Civil rights icon John Lewis dies

  Georgia Congressman George Lewis, a pillar of the Civil Rights Movement, died July 17 at age 80 after battling pancreatic cancer. Lewis joined with Dr. Martin Luther King Jr. as founder of the Student Nonviolent Coordinating Committee to help plan the 1963 March on Washington. Two years later, Lewis helped lead the “Bloody Sunday” voting rights march intended to go from Selma to Montgomery, Ala. White police blocked the way on the bridge out of Selma, attacking the peaceful marchers with clubs, bullwhips and tear gas. Lewis suffered a cracked skull. He was elected to the U.S. House in 1987.

Calls for police reform increase

  African Americans demanded police reform to address racial injustice, with some activists calling for the defunding of police departments. A Gallup poll found that 22% of Black Americans favored abolishing police departments, while 90 percent wanted specific reforms aimed at improving police relations and punishing abusive behavior. The African American Mayors Association released a PEACE Pact to reform policing nationwide, which included advocating for federal policy changes, creating robust community engagement and enacting budgets that reflect community values.

Record number of women elected to Congress

  Women gained at least 14 Congressional seats in the 2020 election, setting a new record for female representation. On Jan. 3, 2021, at least 141 women, including 51 women of color, will be sworn in. (Races such as the Georgia Senate runoff have yet to be decided). Women will be at least 27% of the House and 24% of the Senate. Cori Bush, a progressive activist, became the first Black woman elected to represent Missouri in Congress. Democrat Nikema Williams, a Georgia state senator, won the House seat held by the late John Lewis.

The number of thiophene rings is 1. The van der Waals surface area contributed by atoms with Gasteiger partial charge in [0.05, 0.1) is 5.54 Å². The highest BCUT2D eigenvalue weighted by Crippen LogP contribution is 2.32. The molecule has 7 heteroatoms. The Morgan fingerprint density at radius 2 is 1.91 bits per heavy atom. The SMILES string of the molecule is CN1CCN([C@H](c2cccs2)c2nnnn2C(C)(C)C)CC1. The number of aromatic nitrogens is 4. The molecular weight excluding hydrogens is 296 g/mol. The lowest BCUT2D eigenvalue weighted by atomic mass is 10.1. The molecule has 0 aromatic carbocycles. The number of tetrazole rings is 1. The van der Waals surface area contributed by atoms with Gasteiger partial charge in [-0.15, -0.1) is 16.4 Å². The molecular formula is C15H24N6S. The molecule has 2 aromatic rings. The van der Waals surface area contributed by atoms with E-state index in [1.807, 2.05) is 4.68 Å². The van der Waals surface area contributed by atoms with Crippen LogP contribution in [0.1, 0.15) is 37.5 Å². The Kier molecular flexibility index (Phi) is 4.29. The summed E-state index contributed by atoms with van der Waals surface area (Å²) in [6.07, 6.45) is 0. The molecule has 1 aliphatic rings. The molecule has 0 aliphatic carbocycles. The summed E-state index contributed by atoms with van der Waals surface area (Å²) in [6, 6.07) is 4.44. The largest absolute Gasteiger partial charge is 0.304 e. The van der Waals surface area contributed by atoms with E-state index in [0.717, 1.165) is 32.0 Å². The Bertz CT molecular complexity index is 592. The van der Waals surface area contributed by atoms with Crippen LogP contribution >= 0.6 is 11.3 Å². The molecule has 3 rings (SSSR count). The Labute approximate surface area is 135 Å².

Georgia Senate runoff closely watched

In this Nov. 15, 2020, file photo Georgia Democratic candidates for U.S. Senate Raphael Warnock, left, and Jon Ossoff, right, gesture toward a crowd during a campaign rally in Marietta, Ga. (AP Photo/Brynn Anderson, File)

  The November election produced two crucial Georgia runoffs on Jan. 5 that will determine which party controls the U.S. Senate. Democrat Rev. Raphael Warnock, pastor of historic Ebenezer Baptist Church in Atlanta, is challenging Sen. Kelly Loeffler, a Republican appointed last year by Gov. Brian Kemp. Republican U.S. Sen. David Perdue and Democrat Jon Ossoff face off for Perdue’s seat. Republican leaders including Trump and Pence traveled to Georgia to campaign for Loeffler and Perdue. Former President Barack Obama campaigned for Warnock and Ossoff virtually and President-elect Joe Biden planned a campaign trip to the state.